He began to spin around with the melta, lowering and raising its angle of fire.
Soon he heard the shriller hiss of a melta coming into contact with flesh, and an alien scream to accompany it. He brought the melta back to where the scream had come from, playing it around the area as it threw up surging banks of superheated steam. Another short scream came, then a longer one that told of even greater pain.
The phantom tyranids became translucent and began to dissipate into the air. Soon there were only a handful of transparent, slowly moving ghosts remaining in sight. He lost track of whatever he’d managed to hit, swinging the beam back and forth in the hopes of finding it again
‘I think I might have gotten...’ said Attalus before his voice broke into a scream.
Something had dug deep into the back of his knee, and he turned to see a tyranid looming over him. It was bigger than the original, and its limbs were arranged differently. More chitinous spears darted out.
Sigurd stepped between them batting the blades aside with a screeching chainsword. His other arm swung in to empty a bolt pistol at the tyranid.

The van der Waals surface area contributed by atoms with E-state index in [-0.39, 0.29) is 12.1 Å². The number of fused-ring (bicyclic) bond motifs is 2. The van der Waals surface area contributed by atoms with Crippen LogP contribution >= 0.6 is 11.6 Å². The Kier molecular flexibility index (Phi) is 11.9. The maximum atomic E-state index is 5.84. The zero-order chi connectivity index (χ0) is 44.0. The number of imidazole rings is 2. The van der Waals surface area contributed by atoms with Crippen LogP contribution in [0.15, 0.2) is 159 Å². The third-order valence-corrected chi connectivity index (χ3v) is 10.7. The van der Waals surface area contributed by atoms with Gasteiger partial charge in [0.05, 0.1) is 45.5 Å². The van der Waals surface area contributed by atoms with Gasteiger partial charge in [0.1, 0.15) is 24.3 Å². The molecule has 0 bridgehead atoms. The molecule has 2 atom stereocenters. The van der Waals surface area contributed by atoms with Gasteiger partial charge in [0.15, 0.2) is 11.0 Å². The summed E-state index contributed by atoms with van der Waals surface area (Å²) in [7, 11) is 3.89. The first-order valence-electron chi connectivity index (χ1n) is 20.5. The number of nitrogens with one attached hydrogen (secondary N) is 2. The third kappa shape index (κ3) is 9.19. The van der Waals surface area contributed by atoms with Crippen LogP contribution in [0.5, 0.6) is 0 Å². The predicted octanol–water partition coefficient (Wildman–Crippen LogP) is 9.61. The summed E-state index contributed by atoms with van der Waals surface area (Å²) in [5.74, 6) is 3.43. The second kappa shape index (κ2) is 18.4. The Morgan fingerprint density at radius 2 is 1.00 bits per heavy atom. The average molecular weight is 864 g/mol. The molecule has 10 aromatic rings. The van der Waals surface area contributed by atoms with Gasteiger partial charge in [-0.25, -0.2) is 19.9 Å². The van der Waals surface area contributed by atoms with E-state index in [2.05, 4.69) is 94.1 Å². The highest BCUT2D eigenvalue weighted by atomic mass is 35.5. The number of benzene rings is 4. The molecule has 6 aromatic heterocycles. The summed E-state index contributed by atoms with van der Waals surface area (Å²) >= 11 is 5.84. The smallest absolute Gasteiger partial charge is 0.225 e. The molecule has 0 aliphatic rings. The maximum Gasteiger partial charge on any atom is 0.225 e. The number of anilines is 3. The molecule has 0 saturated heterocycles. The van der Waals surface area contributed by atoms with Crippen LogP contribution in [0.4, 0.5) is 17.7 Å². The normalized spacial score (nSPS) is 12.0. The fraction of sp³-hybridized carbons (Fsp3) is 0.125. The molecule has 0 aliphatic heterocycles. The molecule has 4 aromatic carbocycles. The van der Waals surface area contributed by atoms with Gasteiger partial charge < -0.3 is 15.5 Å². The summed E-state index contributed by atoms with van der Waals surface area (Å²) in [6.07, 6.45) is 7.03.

Attalus grunted as the blade in his knee was torn out, gouging at more muscle and bone as it went.
He saw Sigurd launch himself at the tyranid as it backed away, stopping suddenly and making a confused garbled sound. Five slits had opened in the back of the space wolf’s armour. Sigurd had been impaled with invisible swords, distinguishable only by the blood that covered their surface.
Though Attalus’ had fought with Sigurd for fifteen years, and thought of him like he would a Battle Brother of his own chapter, his first thought at the sight was that that the bloody outlines of the blades were smaller than those he could see on the Tyranid.
Attalus sprinted forward through the thick ground, withdrawing his power sword and triggering it back to life. Enhanced adrenaline made the pain in his knee dull and distant, even as it threatened to give out underneath him.